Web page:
When TDC Vice Chair Norman Schimmel asked Smith whether she had any theories about why the online platforms’ percentage of the funds had increased so much, Smith replied that she would welcome the thoughts of the advisory council members.

Still, she continued, “I believe Virginia [Haley, president of the county’s tourism office, Visit Sarasota County] and her team do such an outstanding job bringing people … to our county.”

Additionally, Smith said, she knew from other Tax Collector Office statistics that “we have seen such growth in our county. … We’re issuing a lot of new driver’s licenses,” along with new license plates.

Smith then told the council members, “I believe a lot of those folks come down before they make the decision [to move to Sarasota County].”

Further, she said — though she acknowledged, “I’m just guessing” — with living expenses having risen in recent months, more people likely are renting out homes that they do not use year-round, to earn extra income.

This graph compares the tax collections by month over the past three fiscal years. Image courtesy Tax Collector Barbara Ford-Coates

TDC member Penelope Gold, a Longboat Key town commissioner, also noted that, during the height of the pandemic, “People were afraid to stay in hotels and be around crowds.”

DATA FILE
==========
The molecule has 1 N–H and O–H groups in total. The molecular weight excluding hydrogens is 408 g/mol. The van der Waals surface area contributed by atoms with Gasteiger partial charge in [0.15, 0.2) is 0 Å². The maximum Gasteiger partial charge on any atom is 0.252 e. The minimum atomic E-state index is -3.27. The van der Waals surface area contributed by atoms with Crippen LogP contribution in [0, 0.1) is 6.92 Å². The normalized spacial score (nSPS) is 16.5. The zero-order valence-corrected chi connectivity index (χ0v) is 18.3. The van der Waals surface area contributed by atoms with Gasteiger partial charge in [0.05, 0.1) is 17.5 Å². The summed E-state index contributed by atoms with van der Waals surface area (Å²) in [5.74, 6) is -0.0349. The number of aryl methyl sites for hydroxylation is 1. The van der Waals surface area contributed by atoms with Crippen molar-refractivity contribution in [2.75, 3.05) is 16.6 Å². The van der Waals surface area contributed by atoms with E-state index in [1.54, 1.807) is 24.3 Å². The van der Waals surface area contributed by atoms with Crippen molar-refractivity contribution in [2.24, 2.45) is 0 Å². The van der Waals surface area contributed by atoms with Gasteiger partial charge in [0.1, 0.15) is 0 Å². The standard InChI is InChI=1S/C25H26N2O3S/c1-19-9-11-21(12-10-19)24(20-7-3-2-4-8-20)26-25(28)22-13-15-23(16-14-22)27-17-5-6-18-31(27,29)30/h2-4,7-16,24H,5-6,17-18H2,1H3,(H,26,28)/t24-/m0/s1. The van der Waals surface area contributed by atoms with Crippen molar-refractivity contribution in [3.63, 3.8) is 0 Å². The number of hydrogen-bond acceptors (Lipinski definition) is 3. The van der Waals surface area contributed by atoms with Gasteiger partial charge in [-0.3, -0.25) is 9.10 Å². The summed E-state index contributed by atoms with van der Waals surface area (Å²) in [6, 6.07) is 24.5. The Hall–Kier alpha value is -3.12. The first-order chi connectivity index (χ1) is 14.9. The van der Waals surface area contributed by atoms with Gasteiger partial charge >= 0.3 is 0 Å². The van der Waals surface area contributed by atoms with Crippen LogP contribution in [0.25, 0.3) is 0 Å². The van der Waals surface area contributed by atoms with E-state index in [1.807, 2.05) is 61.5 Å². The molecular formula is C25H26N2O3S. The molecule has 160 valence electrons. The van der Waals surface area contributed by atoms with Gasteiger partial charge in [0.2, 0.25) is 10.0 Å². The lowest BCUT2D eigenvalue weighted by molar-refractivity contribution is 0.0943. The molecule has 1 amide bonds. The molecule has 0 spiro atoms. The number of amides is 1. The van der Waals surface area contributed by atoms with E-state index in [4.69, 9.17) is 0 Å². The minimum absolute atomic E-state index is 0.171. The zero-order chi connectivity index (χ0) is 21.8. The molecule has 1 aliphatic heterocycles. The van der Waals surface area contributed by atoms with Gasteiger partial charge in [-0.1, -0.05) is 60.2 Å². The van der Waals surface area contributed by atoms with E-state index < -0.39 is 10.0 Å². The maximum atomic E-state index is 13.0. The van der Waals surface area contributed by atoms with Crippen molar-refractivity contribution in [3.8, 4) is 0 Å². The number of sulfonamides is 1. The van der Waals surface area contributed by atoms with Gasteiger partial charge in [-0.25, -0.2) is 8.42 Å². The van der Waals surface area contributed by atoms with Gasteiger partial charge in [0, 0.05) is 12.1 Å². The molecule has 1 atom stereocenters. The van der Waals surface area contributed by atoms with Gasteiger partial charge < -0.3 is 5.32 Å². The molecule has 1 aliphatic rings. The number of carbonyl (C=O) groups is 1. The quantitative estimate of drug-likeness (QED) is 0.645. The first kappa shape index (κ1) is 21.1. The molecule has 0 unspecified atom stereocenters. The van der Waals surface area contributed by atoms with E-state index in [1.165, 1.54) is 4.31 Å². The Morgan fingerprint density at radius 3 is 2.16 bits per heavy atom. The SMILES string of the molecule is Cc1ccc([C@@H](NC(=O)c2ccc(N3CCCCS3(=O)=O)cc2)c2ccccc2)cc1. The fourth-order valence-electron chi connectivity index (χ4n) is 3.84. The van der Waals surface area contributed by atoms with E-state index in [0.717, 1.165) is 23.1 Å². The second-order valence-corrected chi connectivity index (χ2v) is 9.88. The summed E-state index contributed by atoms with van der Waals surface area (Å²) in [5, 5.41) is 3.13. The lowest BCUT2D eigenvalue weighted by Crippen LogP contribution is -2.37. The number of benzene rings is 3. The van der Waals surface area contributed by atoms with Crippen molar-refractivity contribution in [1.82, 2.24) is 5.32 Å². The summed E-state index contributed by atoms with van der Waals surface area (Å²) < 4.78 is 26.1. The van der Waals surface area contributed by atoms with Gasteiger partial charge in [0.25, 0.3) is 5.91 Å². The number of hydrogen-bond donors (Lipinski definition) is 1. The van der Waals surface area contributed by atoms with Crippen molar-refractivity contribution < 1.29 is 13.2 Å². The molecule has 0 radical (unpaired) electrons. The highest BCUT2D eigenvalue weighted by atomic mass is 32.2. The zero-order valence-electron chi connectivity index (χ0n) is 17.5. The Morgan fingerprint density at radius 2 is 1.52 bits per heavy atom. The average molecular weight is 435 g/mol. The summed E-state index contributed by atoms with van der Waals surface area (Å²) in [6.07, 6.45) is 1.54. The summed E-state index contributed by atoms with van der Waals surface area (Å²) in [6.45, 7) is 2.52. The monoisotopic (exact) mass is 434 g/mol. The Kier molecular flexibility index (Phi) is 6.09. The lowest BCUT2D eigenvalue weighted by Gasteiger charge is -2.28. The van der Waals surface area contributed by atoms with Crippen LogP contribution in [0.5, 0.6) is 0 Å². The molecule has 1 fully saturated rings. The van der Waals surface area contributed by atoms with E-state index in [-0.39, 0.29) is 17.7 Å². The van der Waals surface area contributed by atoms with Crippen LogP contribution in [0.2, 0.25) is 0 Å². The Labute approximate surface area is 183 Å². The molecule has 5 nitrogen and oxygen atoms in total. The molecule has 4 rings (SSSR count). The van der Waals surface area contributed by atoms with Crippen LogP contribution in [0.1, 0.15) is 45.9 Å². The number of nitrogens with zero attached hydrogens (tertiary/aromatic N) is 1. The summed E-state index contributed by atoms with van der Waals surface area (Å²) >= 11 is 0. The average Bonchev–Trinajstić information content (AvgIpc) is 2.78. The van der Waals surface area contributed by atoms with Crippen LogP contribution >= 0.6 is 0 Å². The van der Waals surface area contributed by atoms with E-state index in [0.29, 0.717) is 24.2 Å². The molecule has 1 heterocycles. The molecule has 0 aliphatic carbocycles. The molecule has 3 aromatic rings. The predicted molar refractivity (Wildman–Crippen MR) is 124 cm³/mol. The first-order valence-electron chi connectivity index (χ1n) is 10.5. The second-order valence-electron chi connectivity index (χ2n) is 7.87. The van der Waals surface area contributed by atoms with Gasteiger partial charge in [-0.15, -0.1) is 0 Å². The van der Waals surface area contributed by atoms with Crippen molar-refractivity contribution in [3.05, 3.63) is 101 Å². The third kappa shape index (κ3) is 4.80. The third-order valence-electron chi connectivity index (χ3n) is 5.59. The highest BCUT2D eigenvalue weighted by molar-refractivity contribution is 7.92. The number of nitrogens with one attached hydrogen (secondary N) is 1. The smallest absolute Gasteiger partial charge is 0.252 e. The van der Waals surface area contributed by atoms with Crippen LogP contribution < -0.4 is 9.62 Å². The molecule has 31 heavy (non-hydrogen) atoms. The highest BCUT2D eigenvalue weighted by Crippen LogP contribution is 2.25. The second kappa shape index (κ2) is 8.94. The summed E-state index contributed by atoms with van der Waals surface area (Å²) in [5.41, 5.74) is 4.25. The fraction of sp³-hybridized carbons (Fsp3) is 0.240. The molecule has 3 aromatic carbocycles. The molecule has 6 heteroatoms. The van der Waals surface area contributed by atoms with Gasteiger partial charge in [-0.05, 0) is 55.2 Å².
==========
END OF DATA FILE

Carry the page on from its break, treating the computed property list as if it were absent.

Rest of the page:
“Makes perfect sense,” Smith responded.

Another TDC member, Steve Cavanaugh of Tropical Sands Accommodations on Siesta Key, pointed out, “One of the things that we’ve seen out on Siesta Key, specifically, is a lot of the ‘mom and pop’ setups” have been renting units through the online platforms.

When Cavanaugh asked whether the Tax Collector’s Office has any details about where the dwellings rented through the online companies are located in the county, Smith told him that the staff does not.

“There was legislation — unfortunately, it did not pass,” which would have provided property owners’ details to tax collectors’ offices, Smith replied.

When Cavanaugh then asked whether, perhaps, a breakdown of the number of dwellings by county zip code is available, Smith responded that not even that information is released by the companies.

However, she said, the Tax Collector’s Office staff works closely with the municipalities in the county in regard to business taxes. Many of cities, she explained, will not issue a business license to a short-term rental business until the owner proves, through provision of documentation, that he or she has registered with Sarasota County to pay its business tax. “So we can track them based on that,” Smith said.

A history of growth in online rental platform revenue

This chart shows the amounts of revenue collected by month over the past three fiscal years. Image courtesy Tax Collector Barbara Ford-Coates

Providing more details about the online platforms’ bed tax collections, Smith pointed out that, in April 2017, the county and Airbnb finally signed an agreement calling for the company to turn over its hosts’ revenue to Tax Collector Barbara Ford-Coates staff.

The first money came into the office in May 2017, Smith said. That amount was $310,000, she added.

In the 2018 fiscal year, she continued, the total was $1.1 million; in 2019, $1.6 million; and in FY 2020, it was $1.7 million.